a fan assembly positioned in the device to direct a current of air from the toilet bowl, to the overflow tube, through the filter and out the second end.
15. The device of claim 14 wherein the toilet is a gravity fed toilet wherein the first end of the device is attached to the open end of the overflow tube.
16. The device of claim 14 wherein the toilet uses a pressurized water supply, wherein the first end of the device is attached to the side of the overflow tube below water in the water tank.
17. The device of claim 14 further comprising a mechanism for activating the fan assembly when the toilet is in use, wherein the mechanism is a light sensitive photo cell, magnetic sensor, motion sensor, infrared sensor, pressure sensor or bluetooth sensor.
18. The device of claim 14, wherein the filter contains carbon, activated carbon, zeolite, carbonized polymer, catalyst or baking soda or a combination thereof.
19. The device of claim 14, wherein the filter comprises a fixed bed, a pleated bed or a radial flow bed.
20. The device of claim 14, wherein the filter comprises a radial flow sorbent bed having an open central portion and valve positioned therebelow to moveably cover an end of the central portion.
Description
    PRIORITY CLAIM
  • [0001]
    This application claims priority to U.S. Provisional Patent Application No. 61/150,883 filed on Feb. 9, 2009.
  • BACKGROUND OF THE INVENTION
  • [0002]
    Various devices have been used for eradicating bathroom odors. Perhaps most common are ventilation systems such as ceiling fans and air freshener devices. Ventilation systems draw air from the room to exhaust the odors. Often they disperse the odor particles before they can be removed. Air fresheners attempt to address odors by spraying chemical into the air or by emitting fragrance from an air freshener placed in the room. However, standard aerosol or gel air fresheners only mask unpleasant odors with a more pleasant smelling substance. Because they do not eliminate the odor at the source, the odor often permeates the room and there is a period of time when the offensive odors linger in the room.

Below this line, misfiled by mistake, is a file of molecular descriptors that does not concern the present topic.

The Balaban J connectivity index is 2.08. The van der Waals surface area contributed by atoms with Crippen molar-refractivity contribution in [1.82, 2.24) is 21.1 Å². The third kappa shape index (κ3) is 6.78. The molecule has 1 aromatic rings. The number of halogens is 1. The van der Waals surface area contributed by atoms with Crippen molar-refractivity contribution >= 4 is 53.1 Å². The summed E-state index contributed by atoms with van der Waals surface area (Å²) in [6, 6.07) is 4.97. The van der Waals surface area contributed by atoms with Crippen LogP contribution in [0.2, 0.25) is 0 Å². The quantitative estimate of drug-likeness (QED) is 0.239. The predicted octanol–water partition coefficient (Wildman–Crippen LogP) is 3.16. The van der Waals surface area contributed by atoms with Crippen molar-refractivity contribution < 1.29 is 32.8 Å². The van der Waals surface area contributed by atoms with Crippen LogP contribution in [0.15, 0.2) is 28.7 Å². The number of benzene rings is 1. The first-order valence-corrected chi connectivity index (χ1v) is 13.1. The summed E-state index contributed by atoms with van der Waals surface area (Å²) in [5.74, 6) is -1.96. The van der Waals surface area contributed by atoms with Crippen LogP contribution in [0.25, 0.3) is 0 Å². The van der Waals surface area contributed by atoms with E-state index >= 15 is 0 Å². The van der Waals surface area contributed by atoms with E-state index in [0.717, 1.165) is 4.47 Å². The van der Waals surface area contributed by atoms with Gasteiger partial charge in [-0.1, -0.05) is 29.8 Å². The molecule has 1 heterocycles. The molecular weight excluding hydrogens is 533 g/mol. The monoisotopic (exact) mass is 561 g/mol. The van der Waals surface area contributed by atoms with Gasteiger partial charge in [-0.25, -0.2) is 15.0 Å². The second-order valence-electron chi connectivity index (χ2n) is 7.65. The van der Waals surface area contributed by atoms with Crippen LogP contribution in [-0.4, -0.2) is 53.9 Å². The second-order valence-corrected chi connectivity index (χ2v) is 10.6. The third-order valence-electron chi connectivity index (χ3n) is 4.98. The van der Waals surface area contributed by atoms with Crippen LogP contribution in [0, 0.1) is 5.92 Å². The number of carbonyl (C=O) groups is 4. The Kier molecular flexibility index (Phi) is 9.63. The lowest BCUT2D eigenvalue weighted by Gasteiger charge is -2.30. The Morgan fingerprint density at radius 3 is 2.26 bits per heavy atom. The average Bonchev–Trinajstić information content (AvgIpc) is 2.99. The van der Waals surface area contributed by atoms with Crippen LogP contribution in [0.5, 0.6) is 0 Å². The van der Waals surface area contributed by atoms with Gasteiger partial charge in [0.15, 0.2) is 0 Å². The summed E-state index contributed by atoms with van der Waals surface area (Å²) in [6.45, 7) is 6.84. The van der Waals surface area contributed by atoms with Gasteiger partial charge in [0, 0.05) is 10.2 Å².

• [0003]
    There are also different types of deodorizing toilets. One, a deodorizing toilet seat, operates on a four-part deodorizing system that uses a carbon filter to absorb the odor and includes a fragrance vent for additional odor control. Another provides a deodorizing toilet seat pad. The pad is attached to the toilet seat and a fan is mounted at the air outlet of the toilet. A carbon container is located on the outside of the fan. Another is a compact deodorizer having a one-way valve for the inlet of gases and a motor-driven fan. It is located on the toilet and is easily removed the air intake device is located on the bowl beneath the seat. There is also a portable apparatus mountable to the toilet bowl rim and seat bottom.
  • [0004]
    These all have the disadvantage of requiring an attachment apparatus on the bowl of the toilet or a toilet seat. Some have the further disadvantage of being large systems that attach outside the toilet. They often fail to remove the odors and thus do not prevent the odors from escaping to the room or provide an effective means of eliminating foul odors in the bathroom.
  • SUMMARY OF THE INVENTION
  • [0005]
    In various embodiments, the present invention is directed to an odor removal device for removing odors from a toilet. In embodiments, the device has three primary components: a fan assembly, a replaceable filter and a sensor. In embodiments, the device can be easily installed to the overflow tube in the back tank of a standard gravity fed toilet. It is designed to adapt to almost all household and commercial gravity fed and pressure assisted toilets. Alternatively, the odor removal device is integrated with an original equipment toilet during manufacture.
  • [0006]
    In various embodiments, the present invention operates automatically when the toilet is being used.
  • [0007]